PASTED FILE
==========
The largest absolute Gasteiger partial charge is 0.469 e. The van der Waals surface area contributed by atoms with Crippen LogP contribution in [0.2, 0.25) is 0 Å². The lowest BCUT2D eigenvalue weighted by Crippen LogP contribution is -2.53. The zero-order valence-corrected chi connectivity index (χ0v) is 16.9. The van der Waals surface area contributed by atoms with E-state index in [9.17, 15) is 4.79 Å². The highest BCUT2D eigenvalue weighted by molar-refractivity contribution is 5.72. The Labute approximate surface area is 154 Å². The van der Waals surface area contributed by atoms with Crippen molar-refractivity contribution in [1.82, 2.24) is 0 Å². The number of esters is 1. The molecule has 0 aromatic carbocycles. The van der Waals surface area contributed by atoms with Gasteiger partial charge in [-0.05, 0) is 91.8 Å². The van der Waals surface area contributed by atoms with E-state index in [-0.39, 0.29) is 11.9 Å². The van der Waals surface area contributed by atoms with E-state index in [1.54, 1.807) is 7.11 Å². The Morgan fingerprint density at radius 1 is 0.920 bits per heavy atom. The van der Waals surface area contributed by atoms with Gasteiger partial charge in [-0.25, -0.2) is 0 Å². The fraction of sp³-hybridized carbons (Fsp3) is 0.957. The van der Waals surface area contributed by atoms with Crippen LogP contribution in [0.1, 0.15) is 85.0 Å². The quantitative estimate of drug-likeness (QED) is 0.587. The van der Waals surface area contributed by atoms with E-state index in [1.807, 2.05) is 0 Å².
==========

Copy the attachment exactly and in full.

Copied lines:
The largest absolute Gasteiger partial charge is 0.469 e. The van der Waals surface area contributed by atoms with Crippen LogP contribution in [0.2, 0.25) is 0 Å². The lowest BCUT2D eigenvalue weighted by Crippen LogP contribution is -2.53. The zero-order valence-corrected chi connectivity index (χ0v) is 16.9. The van der Waals surface area contributed by atoms with E-state index in [9.17, 15) is 4.79 Å². The highest BCUT2D eigenvalue weighted by molar-refractivity contribution is 5.72. The Labute approximate surface area is 154 Å². The van der Waals surface area contributed by atoms with Crippen molar-refractivity contribution in [1.82, 2.24) is 0 Å². The number of esters is 1. The molecule has 0 aromatic carbocycles. The van der Waals surface area contributed by atoms with Gasteiger partial charge in [-0.05, 0) is 91.8 Å². The van der Waals surface area contributed by atoms with E-state index in [-0.39, 0.29) is 11.9 Å². The van der Waals surface area contributed by atoms with E-state index in [1.54, 1.807) is 7.11 Å². The Morgan fingerprint density at radius 1 is 0.920 bits per heavy atom. The van der Waals surface area contributed by atoms with Gasteiger partial charge in [-0.25, -0.2) is 0 Å². The fraction of sp³-hybridized carbons (Fsp3) is 0.957. The van der Waals surface area contributed by atoms with Crippen LogP contribution in [0.1, 0.15) is 85.0 Å². The quantitative estimate of drug-likeness (QED) is 0.587. The van der Waals surface area contributed by atoms with E-state index in [1.807, 2.05) is 0 Å².